These are the same people who drive them now.

Oh, sure, there will be those who claim they’re trying to do their part to save the planet or whatever, but if that were truly the case, they’d have bought a horse instead.  No, I’d be willing to bet that nobody who buys an electric car today does so for any reason other than because it’s fun or it’s good for their image.  Or both.

This is not to besmirch electric car drivers, it’s to point out a fact: early adopters of any technology usually do so for reasons other than the technology itself or its professed benefits.  They usually do it to be cool.  It’s human nature.

I’ll  compare it to my own nerdy self just so I don’t sound too pompous here.  I personally own several typewriters, a huge number of books, and a complete collection of Second Edition Dungeons and Dragons books, pamphlets, add-on materials, and so forth.  Yep.  I own typewriters because I like to look at them, not because I use them.  I own books because I enjoy books more than almost any other non-living thing on the planet and I especially like really old books on specific subjects.  I own Dungeons and Dragons stuff because, well, I’m a geek and at one time, my entire life revolved around role playing games and Sunday afternoons in smoky rooms with friends.

None of those things are owned by me for any practical reason.  Most of the books I have aren’t exactly reference material, I haven’t played D&D in years, and I don’t type on a typewriter.  I own them because I think they’re cool. Sorry, girls, I’m happily married.  I know, I know.  Disappointing.

The Third Factor: Markets

The thing is, the “cool” factor has always been a driving force behind markets of all types.  Everything from male enhancement pills to which type of asphalt is the finest are all driven by coolness.  At least in part.  Other market drivers are all things we learned in Economics 101: supply and demand, costs and benefits.  Although costs often enter into this equation, it’s not as often as most people might think.  Especially with things as personal as our vehicles.

The less there is of something, the higher the cost will be both because it costs more to build and market the item and because people are willing to pay a premium for it.  Assuming there’s any real demand for the product, of course.  If there’s no demand for the product, it won’t exist.  Seen any steam-driven cars for sale at your local car dealership?  Me either.  There isn’t much demand for that.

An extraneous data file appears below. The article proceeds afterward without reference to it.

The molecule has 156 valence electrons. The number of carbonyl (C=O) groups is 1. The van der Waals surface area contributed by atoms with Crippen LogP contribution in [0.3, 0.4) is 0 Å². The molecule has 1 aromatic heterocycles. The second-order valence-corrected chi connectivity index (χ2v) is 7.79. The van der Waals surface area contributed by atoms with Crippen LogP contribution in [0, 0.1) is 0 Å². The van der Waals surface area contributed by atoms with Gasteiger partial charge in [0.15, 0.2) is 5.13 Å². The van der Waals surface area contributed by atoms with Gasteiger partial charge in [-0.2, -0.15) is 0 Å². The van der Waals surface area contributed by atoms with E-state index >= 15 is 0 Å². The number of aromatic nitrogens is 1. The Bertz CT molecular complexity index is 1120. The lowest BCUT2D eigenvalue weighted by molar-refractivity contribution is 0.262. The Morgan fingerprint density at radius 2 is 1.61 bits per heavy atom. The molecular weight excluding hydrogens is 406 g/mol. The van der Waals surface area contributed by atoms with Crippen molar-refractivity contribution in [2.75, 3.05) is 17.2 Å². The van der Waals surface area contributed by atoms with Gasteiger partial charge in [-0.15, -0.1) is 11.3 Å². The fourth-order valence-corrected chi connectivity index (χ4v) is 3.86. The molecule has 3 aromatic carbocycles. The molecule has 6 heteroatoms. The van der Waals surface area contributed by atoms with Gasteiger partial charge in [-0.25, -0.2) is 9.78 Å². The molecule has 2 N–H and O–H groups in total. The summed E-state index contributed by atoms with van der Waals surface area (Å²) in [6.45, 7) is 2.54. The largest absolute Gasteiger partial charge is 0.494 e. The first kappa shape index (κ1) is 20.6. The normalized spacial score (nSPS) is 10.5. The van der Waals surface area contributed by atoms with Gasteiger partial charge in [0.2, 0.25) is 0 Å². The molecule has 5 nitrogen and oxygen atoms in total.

The demand for electrics and bio-fuel vehicles is rising quickly.  Car companies see that and know that they can move to cash in.  Government, of course, is also based on markets since most politics boil down to how many people you can make happy so they don’t form a lynch mob or vote you out of office (depending on your governmental preference).  More times than youd’ imagine, history has shown both things happening to politicians at once.  Theirs is a hard life, full of rape and pil…er…  plunder an… er..  politicking.

Just like any other business in the market, government has to get in on the action too, so they ride popular opinion and “do what’s right”; usually by interfering with markets in ways they really shouldn’t.  Look at Spain and their solar power fiasco or the U.S. ca. 1980 when Carter’s wind energy policies came home to roost.  Ya, sad to say it, but the current subsidizing of all and sundry in the alt-fuel and vehicles industries is also misplaced.  Can you say “ethanol?”

Regardless, when it all boils down, the real happening that will drive the present and future of electric and bio-fuel car sales is..  you guessed it, markets.

It won’t be government, it won’t be the “fun factor,” it will be both of those things plus the rest of us.  There is and will be demand for these vehicles and the industry has established itself well enough that it will continue the trend of supplying that demand.

We’ll have electric cars, hybrid trucks, hydrogen fuel-cell airplanes, algae-derived jet fuels, and all the rest despite government mandates and the perception that the only reason to have them is “because it’s fun.”

God Bless Free Markets.  Or at least mostly-free ones.  You get the gist.